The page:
Food Demand In China Adds Up To Stunning Numbers

Nebraska Notebook

If you're a numbers person—and based on past academic performance I'm not one—you have to be fascinated with China. The numbers are staggering.

Published on: February 8, 2013

As the Chinese economy continues to expand, major opportunities exist for American businesses. Over the past few years, Nebraska Gov. Dave Heineman and Greg Ibach, Nebraska Department of Agriculture director, have led several successful trade missions to China, in the process signing marketing deals for Nebraska commodities, including beef and dry edible beans.

Nebraska has even opened a trade office in Shanghai, China.

I bring this up, not just for the numbers, but because former U.S. Treasury Secretary Henry Paulson Jr. will in a few days be the featured speaker at the Governor's Ag Conference in Kearney.

Paulson founded the Paulson Institute at the University of Chicago. It is an institute that promotes sustainable growth economic growth and a cleaner environment across the world, and much of its focus is on the link between the United States and China.

Heineman and Paulson struck up a friendship centered in part on their mutual interest in market development in China. The governor late last year sent Ibach to Beijing, China, to represent the state at a workshop on agriculture and bioenergy. Ibach now serves as an advisor on the U.S.-China Agricultural Investment Experts Group, which is part of Paulson's institute.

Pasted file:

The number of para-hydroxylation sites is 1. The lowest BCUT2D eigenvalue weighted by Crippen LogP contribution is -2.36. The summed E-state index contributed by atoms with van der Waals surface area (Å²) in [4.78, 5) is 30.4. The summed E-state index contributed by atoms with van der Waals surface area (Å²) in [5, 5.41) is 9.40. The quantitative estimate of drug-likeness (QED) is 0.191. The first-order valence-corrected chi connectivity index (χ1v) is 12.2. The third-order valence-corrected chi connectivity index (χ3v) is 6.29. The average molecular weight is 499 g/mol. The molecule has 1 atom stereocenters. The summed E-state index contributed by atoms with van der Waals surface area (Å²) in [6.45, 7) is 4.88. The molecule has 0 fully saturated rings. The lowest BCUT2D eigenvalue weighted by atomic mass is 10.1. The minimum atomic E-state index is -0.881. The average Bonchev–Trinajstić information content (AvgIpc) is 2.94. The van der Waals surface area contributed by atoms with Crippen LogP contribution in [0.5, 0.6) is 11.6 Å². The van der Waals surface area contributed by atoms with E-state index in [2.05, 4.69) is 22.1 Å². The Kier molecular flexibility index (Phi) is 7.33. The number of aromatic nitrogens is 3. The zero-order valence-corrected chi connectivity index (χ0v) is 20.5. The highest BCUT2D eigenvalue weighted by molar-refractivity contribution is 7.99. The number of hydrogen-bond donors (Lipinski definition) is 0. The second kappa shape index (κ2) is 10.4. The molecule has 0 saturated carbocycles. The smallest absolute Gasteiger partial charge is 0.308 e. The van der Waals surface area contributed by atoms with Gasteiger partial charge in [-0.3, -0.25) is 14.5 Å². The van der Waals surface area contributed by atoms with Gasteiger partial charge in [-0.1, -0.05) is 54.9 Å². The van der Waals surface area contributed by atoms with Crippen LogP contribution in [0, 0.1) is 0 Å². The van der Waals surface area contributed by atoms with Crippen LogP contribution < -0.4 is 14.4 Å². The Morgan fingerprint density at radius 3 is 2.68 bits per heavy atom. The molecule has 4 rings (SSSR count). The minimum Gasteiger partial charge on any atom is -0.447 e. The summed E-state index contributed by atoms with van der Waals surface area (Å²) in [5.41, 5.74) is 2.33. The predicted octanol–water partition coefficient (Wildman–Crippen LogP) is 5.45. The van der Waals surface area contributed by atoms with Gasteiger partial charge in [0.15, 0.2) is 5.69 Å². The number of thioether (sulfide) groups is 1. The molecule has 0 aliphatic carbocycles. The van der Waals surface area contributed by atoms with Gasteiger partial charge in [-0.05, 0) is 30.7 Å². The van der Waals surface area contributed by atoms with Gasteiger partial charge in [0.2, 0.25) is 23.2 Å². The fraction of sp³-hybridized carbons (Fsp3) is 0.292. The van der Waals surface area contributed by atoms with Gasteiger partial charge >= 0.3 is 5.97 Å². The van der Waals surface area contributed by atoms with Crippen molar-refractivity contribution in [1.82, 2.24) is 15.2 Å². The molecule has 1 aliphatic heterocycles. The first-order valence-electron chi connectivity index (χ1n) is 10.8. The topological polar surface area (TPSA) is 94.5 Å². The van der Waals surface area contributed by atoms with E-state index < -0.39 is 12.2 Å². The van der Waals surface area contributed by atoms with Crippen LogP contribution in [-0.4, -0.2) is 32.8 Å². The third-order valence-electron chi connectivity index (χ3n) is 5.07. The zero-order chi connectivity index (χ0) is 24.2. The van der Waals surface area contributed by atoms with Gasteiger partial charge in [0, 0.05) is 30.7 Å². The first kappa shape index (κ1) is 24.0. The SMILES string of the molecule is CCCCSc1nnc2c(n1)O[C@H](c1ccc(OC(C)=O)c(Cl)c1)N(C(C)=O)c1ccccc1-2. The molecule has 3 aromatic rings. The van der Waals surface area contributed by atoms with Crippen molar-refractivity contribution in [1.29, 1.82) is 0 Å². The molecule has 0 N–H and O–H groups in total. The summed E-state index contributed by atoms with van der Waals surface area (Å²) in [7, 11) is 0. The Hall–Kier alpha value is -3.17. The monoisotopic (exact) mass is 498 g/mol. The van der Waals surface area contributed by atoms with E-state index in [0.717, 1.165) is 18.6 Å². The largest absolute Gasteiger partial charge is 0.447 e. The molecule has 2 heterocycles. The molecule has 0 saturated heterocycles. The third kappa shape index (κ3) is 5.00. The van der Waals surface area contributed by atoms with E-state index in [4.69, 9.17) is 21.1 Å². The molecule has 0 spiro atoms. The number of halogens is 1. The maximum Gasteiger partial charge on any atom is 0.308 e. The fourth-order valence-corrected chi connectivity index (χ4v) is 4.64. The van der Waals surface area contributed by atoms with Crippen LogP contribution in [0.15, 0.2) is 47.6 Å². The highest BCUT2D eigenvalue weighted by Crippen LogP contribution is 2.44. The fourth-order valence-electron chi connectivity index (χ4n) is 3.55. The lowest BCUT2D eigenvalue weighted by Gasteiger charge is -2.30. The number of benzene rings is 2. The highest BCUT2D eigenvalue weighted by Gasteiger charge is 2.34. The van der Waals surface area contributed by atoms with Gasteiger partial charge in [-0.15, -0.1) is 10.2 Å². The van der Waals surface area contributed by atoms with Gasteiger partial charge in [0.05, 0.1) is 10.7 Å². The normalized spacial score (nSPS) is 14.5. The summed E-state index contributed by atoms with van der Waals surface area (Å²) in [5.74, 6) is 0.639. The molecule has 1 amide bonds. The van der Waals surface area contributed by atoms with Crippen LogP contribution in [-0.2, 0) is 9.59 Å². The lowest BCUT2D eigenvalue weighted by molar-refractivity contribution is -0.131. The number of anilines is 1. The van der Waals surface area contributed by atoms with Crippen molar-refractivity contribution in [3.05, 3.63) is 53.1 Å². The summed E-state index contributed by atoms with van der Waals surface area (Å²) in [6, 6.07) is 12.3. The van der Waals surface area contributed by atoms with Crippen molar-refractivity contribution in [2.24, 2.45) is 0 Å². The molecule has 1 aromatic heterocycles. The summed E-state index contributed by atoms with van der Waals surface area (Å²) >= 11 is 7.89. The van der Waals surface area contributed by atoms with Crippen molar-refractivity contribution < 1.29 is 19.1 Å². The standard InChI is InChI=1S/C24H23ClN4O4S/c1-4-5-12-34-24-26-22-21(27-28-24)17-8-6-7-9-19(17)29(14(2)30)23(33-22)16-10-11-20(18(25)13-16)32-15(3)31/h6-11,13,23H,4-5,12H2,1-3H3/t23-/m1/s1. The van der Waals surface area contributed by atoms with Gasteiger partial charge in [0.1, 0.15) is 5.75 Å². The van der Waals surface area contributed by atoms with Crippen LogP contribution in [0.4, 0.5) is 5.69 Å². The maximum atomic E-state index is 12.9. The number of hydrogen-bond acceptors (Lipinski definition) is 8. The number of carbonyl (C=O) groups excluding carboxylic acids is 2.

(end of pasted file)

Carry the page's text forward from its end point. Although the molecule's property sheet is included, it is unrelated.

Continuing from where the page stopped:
Back to the numbers. While browsing for information on the world's most populous country, I came across these figures from another U.S. organization, the Hale Group. The Hale Group is an international consulting enterprise, advising food businesses on growth opportunities in China. It works with Chinese counterparts to find and develop new markets.

From its website, the Hale Group offers the following numbers to demonstrate how important China is to the food and agriculture sectors in the United States and other nations:

China is home to 1.34 billion people.

Twenty million rural people in China move to urban areas every year. China's goal is to move and "re-house" 300 million in 15 years. That's the total population of the United State. This is like building a New York metro area or two times the Chicago metro area each year.

Currently 50% of the population is urban and, in 15 years, it will be more than 70%.

Each year, China spends about 9% of gross national product, or $500 billion, on infrastructure investment.

Currently, China has more than 160 cities with a population of more than 1 million. In 2025, it will have 219 cities of more than 1 million and 24 of more than 5 million.

It's expected that the international grocery retail chains will open 2,700 new stores over the next 4 years in China.

The Chinese grocery market is the largest in the world, at $970 billion in 2011, and its growing at 10% or more a year. By 2015, the grocery market is expected to be $1.5 trillion, one-third larger than the U.S. grocery market.

A new KFC is opened every 13 hours.

The average Chinese person is eating four times as much meat and seven times as much dairy product as they were 30 years ago.

China's direct foreign investment in Brazil in 2011 amounted to $12 billion with emphasis on infrastructure to move food commodities.

At the same time, Chinese leaders face a balancing act due to rising public expectations, environmental issues in many parts of the country and, at present, economic growth that has "slowed" to about 7.5% per year. In the U.S., we're still hovering around a measly 1.5%.

So, in China, numbers do mean a lot to the United States and Nebraska.